and views Markets made
a whippy close to the month overnight. During the London morning the
dollar continued its offered tone before price action stabilized. Then
when New York came in the
USD gained some legs. There were plenty of â€śreasonsâ€ť being mentioned but the
most logical was a sharp increase in overnight dollar Libor to 3.61% from 2.50%
due to month end liquidity concerns. This was enough to then drive a short
squeeze in the USD. Once that was done markets quietened down again. Through
all this the New Zealanddollar
relatively subdued. The pair put in an intra-day top of 0.7665 before then spending
most of the session between 0.7625 and 0.7650, though it did dip below 0.7600 at
one point, in sympathy with AUD and EUR.
Australian dollar was also driven by USD direction. The Aussie put in a fresh
postfloat high of 0.9668 in the London morning
before falling below 0.9600 amid broad USD gains (higher equities, lower oil).
the most active. The London morning
dollar selling/risk aversion impulse saw the pair dip briefly through 105
before then heading back above 106. EUR/USD was also
driven by USD sentiment, trading up to 1.5835 early before trading around
1.5750 later on. There was ongoing chat and â€śsourcesâ€ť spin on the ECB and also China PM Wen
reportedly called for the US to
stabilize the dollar, helping weigh on EUR/ USD. Oil prices broke $143/bbl them
slid to $140 or so, but itâ€™s not obvious which is driving which.
US Chicago PMI
edges up to 49.6 in June. Juneâ€™s regional business surveys from
various branches of the ISM/NAPM all recorded falling activity, although in Chicagoâ€™s case the decline
was modest, with the headline just below the neutral 50 level (indeed it was
the least weak result since January). Relative to May, the Chicago detail
showed production slipping back quite sharply, orders still growing but at a
slower pace and job losses less steep. Coupled with the weaker (i.e. more
negative) readings from the district Fed factory surveys (NY, Philadelphia and Richmond) earlier in
June, the overall message is that there is mild recession in industry, with
some parts of the country worse affected than others. Tomorrowâ€™s national ISM
factory report will provide further guidance re the state of the sector.
inflation jumped to a new record high at 4% yr in June. The detailed
breakdown is not available, but the German data released last week showed that
fuel more than food was the main factor driving the June jump. A European
Central Bank rate rise on Thursday now seems almost inevitable and markets are
moving to price in the prospect of further tightening by year end (though
Westpacâ€™s view is that emerging weakness on the activity front should prevent a
follow-up rate rise).
housing market slump deepened dramatically in May, with mortgage
lenders providing 28% fewer new loans than in April, and 63% fewer than in May
last year. The combination of potential home-buyers expecting further falls in
house prices with less willingness and/or ability to fund mortgage books on the
part of the lenders has seen the number of new loans fall to below the previous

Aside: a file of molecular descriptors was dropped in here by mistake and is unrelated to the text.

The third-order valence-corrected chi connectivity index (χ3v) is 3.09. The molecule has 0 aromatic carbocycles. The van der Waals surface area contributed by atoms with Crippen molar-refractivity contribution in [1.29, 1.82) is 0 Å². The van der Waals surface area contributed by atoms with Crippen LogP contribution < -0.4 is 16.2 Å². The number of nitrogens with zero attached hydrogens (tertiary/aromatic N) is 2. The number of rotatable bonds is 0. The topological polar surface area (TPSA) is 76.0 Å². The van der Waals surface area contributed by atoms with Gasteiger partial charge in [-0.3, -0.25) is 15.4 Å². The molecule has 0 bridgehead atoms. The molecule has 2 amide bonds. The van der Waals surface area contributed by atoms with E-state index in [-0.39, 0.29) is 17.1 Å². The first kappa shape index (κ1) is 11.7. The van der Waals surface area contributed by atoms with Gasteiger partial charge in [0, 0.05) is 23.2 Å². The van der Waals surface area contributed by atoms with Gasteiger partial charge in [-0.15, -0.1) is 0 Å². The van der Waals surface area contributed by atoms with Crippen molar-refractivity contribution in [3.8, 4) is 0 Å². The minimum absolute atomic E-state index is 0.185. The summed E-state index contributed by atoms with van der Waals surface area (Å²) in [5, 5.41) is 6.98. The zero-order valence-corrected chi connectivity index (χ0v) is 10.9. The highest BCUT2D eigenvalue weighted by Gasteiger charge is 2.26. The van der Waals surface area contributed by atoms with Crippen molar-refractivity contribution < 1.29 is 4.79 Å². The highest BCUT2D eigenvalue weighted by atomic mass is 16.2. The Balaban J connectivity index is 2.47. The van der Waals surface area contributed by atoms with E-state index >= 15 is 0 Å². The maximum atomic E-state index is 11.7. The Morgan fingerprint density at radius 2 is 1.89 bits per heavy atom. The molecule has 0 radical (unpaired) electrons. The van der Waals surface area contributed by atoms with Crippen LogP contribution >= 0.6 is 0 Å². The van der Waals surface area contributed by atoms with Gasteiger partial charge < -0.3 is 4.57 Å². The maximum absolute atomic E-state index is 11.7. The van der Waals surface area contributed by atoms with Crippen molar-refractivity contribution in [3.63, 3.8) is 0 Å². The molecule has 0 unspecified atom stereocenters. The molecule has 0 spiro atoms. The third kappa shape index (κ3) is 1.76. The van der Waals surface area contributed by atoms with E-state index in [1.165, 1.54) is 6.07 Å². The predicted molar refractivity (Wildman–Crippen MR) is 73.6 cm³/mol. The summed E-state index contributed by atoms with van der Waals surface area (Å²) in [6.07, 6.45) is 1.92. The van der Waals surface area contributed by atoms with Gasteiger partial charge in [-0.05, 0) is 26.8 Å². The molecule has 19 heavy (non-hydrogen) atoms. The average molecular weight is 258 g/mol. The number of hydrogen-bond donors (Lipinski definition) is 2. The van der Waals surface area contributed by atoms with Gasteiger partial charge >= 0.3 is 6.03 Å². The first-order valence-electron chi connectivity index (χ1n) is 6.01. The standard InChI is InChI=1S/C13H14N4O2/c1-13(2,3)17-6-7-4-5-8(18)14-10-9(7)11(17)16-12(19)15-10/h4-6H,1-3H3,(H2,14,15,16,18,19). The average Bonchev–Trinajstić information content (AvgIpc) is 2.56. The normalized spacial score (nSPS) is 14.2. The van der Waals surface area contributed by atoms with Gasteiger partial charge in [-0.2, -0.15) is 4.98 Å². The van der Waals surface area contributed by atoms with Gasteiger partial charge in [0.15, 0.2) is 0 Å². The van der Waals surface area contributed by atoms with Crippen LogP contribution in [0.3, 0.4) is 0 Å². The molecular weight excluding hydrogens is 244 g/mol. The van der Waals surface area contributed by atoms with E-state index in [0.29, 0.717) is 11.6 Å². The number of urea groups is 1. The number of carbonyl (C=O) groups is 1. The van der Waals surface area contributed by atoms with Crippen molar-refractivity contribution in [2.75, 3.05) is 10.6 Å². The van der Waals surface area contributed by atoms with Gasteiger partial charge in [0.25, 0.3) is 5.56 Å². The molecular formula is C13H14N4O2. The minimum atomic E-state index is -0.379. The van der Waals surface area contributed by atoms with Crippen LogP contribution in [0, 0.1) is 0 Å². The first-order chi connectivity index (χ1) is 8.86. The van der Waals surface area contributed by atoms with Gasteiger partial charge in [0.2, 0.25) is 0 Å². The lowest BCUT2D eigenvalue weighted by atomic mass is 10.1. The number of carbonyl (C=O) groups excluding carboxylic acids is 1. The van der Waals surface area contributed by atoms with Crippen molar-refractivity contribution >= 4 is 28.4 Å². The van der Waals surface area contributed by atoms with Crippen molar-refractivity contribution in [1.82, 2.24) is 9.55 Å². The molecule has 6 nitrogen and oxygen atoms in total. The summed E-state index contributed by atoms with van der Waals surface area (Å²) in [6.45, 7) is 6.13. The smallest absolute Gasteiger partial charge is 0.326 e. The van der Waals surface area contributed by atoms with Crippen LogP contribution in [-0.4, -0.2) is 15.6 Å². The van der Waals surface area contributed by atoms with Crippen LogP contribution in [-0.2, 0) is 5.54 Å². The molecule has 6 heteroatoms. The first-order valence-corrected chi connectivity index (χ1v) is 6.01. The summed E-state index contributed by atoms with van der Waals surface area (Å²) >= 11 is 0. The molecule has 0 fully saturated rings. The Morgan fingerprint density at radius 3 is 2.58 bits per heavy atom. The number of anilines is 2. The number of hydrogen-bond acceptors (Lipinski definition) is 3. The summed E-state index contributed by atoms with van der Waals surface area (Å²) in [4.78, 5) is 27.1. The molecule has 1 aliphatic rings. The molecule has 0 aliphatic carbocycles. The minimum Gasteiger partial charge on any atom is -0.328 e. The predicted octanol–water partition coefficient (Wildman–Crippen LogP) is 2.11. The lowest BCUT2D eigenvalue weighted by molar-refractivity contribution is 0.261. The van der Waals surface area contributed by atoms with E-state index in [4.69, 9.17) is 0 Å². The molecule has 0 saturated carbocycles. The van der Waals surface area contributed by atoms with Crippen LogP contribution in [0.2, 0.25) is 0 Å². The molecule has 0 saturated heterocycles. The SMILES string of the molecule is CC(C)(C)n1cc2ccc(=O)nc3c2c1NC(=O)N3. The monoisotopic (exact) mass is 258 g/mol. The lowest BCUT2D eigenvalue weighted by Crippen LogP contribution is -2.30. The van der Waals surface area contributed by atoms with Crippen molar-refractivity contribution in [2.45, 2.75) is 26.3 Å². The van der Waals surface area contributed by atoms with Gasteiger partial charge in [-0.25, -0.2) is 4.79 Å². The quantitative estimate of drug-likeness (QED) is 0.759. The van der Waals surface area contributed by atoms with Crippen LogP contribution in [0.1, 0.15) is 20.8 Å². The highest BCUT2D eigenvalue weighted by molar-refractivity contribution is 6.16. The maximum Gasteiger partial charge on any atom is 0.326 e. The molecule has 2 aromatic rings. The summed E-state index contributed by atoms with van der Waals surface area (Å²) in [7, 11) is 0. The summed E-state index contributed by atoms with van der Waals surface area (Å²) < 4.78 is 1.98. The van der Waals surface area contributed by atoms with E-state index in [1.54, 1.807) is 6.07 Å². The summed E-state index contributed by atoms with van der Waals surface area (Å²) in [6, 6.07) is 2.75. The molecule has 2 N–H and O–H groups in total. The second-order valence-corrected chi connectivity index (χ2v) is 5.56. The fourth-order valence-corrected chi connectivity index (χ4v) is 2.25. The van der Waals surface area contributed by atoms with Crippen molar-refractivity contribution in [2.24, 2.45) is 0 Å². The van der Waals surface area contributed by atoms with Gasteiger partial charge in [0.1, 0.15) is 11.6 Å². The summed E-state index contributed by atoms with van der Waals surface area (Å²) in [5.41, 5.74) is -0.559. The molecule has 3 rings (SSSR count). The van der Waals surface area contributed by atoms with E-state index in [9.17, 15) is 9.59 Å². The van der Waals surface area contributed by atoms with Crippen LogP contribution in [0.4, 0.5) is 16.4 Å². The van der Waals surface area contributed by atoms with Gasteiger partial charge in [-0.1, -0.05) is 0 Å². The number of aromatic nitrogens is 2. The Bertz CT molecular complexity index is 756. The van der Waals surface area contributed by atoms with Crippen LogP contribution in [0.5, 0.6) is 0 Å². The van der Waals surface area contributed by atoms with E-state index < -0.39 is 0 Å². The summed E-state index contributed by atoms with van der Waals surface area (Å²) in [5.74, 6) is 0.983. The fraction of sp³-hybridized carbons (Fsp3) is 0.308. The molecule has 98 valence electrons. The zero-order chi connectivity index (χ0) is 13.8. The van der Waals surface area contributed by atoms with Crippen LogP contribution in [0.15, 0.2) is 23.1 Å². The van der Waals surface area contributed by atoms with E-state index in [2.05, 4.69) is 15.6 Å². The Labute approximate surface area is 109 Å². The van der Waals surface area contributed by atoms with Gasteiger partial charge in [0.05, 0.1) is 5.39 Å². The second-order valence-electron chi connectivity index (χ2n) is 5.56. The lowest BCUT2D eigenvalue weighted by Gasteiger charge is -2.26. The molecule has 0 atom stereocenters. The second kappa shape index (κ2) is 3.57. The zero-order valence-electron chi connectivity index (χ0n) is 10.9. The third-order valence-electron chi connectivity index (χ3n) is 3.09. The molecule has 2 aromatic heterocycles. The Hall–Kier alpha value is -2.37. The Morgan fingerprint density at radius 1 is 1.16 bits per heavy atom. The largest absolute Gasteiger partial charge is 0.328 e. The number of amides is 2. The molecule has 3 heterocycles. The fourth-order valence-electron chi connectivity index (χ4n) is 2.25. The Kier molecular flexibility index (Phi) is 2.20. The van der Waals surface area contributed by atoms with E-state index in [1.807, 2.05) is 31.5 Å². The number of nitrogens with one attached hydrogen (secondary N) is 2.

cyclical low reached in the early 1990s recession. In contrast, consumer credit
held up in May as shoppers used their credit cards to fund Mayâ€™s retail sales
surge, but because that was warm weather-driven we suspect it will not prove to
be sustainable. Related to that, there was a further collapse in consumer
confidence to a new 18 year low in June.
GDP growth bounced back 0.4% in April after contracting in February and March,
helped partly by strong auto production, as US car-makers
sought alternative parts suppliers during the recent strike. Although a little
stronger than expected, note that Q1 also started strongly only to deliver a
contraction in the quarter, so we canâ€™t yet rule out the prospect of a
technical recession in Canada in H1 2008.
Outlook We continue
to like NZD/USD lower multi week, as the market moves to price in more chance
of a July rate cut from the RBNZ. However, with the Q1 GDP result now out of
the way, near term direction is likely to be a little more two-way, as shown
overnight, mainly driven by USD direction.
Release Last Forecast NZ Q2
Employment Confidence Index 128.8 â€“ Aus RBA
Policy Announcement, 7.25% 7.25% US Jun Auto
Sales 14.3 14.0 Jun ISM
Manufacturing 49.6 49.0 May
Construction Spending â€“0.4% â€“0.8% Fedspeak:
Lockhart Jpn Q2
Tankan Lge Mfg/Non-Mfg 11/12 4/7 May Ordinary
Earnings %yr 0.8% 0.8% Eur May
Unemployment % 7.1% 7.1% Jun PMI
Factory (F) 49.1a 49.1 Ger Jun
Unemployment chg 4k â€“ May Retail
Sales â€“0.6% 1.0% UK PMI Factory
Research Papers/Publications â€˘ NZ Weekly
Forex Outlook (30 June) â€˘ NZ Q1 GDP
Review (27 June) â€˘ NZ Q1
Current Account Review (26 June) â€˘ NZ Q2
Consumer Confidence (25 June) These
papers/publications are available on Online Research on Westpac Institutional
Bankâ€™s website (www.wib.westpac.co.nz)
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Mon 23 July 2018 A 14:00 US- Existing Homes Sales Tue 24 July 2018 AFlash PMIs Wed 25 July 2018 A 08:00 DE- IFO Survey A 14:00 US- New Homes Sales A 14:30 US- EIA Crude Thu 26 July 2018 AA 11:45 EZ- European Central Bank Decision A 12:30 US- Weekly Jobless A 12:30 US- Durable Goods Fri 27 July 2018 AA 12:30 US- GDP A 14:00 US- Final University of Michigan
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